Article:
Myron Panteah, an award-winning Zuni/Navajo jeweler, kept the perspective of the engineering student he once was.
That interest in exacting detail is reflected in his intricately worked pieces. He especially enjoys designing and using unusual stones. Both are obvious here.
The strong but decorative silver work surrounds a dome of earthy gold pietersite, an uncommon stone.
Discovered about 60 years ago in Namibia, it is named after Sid Pieters, who first found it.
It is considered related to Tigers Eye, a kind of quartz, and has since been found in China, as well.
The smooth round stone has fascinating variations of color, from amber to deep scarlet to espresso brown.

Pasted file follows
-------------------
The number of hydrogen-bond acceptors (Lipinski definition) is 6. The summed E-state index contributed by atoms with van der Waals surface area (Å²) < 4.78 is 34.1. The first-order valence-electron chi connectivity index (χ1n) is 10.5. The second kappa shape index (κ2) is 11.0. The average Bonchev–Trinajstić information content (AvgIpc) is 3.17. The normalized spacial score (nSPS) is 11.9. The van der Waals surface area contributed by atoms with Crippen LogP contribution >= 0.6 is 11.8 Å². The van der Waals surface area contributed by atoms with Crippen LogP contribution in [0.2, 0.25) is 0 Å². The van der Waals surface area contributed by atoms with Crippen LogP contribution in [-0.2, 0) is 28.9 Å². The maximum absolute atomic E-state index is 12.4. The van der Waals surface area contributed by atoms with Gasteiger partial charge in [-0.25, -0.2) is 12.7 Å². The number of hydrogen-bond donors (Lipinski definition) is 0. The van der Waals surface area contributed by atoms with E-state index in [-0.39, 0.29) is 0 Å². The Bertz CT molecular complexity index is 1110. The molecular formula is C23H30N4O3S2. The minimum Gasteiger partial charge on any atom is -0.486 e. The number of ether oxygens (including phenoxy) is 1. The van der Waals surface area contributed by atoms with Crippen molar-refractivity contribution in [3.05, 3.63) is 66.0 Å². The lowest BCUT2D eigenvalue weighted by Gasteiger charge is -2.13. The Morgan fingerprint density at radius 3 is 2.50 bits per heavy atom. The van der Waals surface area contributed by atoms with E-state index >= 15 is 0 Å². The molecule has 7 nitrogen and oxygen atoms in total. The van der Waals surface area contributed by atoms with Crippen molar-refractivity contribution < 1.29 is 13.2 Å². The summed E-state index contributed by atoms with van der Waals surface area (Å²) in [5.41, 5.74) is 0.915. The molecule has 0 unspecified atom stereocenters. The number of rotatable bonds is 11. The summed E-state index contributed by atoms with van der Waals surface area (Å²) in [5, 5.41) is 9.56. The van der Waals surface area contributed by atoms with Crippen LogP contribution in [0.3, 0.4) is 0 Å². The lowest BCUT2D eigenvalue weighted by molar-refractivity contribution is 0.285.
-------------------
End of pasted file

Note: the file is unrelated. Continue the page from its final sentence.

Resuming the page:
It presents a very rich effect, which the exuberant silver work continues.
The forms are baroque, but the generous thickness of the silver makes the curlicues and fan shapes as strong and gutsy as the stone.
Even the band is solid and “pleated”; it resembles a cliff face, and coordinates beautifully with the earthy stone.
With a combination of meticulous craftsmanship, beautiful design and remarkable stones, Myron’s work was always recognizably extraordinary; an opinion still shared by his legions of collectors.